Erdogan’s New York Times op-ed Jan. 7 also signals that the Turkish government is having a difficult time adjusting to the fast-changing realities of the region.

Why did Turkey’s relations with the Arab world go sour?

First, the government’s efforts to establish friendly relations with Arab states have not found much support in Turkey. The uncontrolled influx of refugees, particularly from Syria, hasn't helped. In addition, the AKP government’s alliance with the Nationalist Movement Party, also known as the Gray Wolves, has brought about a simultaneous rise in nationalistic fervor. Inadequate planning has made Syrian refugees' integration into Turkish society all the more difficult. Anti-Syrian racism is expected to grow along with deepening economic problems in Turkey.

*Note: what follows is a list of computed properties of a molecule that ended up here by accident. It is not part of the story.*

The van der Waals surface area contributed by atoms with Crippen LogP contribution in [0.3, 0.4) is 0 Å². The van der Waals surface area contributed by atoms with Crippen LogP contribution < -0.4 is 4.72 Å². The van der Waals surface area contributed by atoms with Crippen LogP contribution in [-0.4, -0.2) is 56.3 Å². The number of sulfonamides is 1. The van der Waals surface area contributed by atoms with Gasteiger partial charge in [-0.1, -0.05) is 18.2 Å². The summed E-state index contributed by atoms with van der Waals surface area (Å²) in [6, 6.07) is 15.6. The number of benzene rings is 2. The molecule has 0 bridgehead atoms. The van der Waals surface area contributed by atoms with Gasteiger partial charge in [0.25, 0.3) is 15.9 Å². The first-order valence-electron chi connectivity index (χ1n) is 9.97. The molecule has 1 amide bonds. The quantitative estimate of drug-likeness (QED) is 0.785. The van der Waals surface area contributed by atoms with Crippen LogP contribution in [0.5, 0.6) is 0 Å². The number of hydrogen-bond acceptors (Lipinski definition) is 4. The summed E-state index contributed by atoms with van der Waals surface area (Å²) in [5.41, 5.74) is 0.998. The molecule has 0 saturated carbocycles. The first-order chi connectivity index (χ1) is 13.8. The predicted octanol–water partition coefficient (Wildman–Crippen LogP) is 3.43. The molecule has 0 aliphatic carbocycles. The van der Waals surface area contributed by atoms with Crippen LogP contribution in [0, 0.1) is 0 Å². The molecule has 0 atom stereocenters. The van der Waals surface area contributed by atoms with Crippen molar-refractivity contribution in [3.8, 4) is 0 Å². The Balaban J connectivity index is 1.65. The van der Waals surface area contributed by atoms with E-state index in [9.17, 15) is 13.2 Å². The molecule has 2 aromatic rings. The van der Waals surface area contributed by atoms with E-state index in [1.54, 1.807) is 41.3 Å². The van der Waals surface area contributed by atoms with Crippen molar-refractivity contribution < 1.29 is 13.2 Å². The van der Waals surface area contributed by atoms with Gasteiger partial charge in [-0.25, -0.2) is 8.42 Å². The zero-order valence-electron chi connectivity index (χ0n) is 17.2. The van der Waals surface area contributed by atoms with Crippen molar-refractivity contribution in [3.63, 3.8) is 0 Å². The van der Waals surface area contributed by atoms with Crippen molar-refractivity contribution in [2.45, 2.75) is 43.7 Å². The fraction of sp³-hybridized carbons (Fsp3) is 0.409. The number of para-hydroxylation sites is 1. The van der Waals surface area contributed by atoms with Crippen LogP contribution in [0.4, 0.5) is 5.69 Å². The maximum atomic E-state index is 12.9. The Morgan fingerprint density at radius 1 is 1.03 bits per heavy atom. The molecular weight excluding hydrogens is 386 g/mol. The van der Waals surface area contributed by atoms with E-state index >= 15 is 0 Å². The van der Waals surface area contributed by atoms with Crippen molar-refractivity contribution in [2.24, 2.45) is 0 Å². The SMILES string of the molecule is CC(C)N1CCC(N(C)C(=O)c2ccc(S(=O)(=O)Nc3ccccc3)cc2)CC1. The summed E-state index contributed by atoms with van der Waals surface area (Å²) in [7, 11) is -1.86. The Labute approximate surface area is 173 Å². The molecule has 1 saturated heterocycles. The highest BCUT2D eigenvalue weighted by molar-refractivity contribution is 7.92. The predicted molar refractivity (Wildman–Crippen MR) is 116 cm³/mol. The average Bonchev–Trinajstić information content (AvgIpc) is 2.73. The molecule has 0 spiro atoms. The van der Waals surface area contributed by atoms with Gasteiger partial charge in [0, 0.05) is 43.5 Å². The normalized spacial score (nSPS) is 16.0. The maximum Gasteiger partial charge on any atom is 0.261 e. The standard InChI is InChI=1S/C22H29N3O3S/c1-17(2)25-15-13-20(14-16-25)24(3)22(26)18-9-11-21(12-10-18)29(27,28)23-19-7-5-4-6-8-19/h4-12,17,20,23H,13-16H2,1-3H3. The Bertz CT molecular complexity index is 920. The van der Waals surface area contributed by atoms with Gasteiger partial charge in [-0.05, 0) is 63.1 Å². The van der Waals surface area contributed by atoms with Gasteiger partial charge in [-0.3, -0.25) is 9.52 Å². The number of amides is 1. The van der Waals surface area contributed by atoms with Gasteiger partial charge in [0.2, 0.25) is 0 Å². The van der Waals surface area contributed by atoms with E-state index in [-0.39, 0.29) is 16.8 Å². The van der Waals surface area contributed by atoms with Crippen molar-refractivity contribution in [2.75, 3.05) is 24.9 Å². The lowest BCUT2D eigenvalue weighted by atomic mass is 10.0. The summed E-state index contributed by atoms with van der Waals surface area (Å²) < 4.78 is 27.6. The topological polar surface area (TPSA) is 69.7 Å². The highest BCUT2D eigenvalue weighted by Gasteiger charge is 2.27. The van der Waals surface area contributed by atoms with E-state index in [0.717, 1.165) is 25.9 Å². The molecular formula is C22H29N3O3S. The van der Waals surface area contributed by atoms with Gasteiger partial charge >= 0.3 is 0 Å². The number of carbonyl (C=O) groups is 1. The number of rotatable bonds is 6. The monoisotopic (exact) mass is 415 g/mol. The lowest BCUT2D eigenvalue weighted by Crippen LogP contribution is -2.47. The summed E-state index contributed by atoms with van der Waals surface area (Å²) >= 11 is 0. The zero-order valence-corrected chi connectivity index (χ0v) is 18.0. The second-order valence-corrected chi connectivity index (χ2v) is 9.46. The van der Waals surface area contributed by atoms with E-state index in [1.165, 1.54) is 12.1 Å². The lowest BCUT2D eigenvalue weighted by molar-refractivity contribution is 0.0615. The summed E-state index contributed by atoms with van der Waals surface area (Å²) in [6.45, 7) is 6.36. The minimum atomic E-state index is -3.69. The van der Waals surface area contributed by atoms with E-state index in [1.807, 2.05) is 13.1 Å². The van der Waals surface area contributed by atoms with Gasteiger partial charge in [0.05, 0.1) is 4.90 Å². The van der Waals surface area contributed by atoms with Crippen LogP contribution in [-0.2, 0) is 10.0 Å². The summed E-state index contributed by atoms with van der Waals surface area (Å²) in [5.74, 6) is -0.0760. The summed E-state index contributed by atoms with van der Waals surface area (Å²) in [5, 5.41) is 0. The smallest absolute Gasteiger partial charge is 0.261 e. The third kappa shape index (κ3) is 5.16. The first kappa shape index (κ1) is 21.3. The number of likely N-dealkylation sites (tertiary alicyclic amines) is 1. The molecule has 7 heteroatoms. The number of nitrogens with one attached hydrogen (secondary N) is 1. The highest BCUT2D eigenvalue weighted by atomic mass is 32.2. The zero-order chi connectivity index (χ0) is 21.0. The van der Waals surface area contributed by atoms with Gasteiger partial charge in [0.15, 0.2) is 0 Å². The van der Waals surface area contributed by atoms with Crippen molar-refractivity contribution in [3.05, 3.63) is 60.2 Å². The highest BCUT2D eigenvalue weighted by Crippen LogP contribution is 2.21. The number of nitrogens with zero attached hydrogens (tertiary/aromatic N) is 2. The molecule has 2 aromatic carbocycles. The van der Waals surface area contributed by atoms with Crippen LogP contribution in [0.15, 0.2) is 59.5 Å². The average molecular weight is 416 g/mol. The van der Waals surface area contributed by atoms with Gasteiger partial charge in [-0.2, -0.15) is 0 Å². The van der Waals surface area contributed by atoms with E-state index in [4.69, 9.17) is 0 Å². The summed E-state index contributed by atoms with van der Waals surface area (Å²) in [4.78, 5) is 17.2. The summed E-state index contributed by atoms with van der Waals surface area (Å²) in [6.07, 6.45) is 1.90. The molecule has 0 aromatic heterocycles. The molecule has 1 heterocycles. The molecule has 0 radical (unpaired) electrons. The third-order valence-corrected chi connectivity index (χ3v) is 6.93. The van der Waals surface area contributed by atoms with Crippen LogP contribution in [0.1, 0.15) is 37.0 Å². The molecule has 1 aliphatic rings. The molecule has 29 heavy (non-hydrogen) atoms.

Second, Ankara is concerned that the 4 million Syrian refugees in Turkey are possibly being influenced by radical Salafi ideologies. A theology professor from a university in Ankara who asked to remain anonymous told Al-Monitor, “Diyanet has been trying to keep the Syrians in Syria in its orbit, but Syrians inside Turkey rarely attend Diyanet mosques. Some are attending established religious orders' ceremonies, but most are setting up their own religious establishments. Initially, the government thought, 'These are Sunni brothers,' but now there is desperation about how to control their activities. It's an open secret that Turkish intelligence doesn't have sufficient Arabic speakers to monitor their activities. If they fall under the influence of the Saudi version of Islam [strict Sunni Wahhabism], how can the government restrain them?”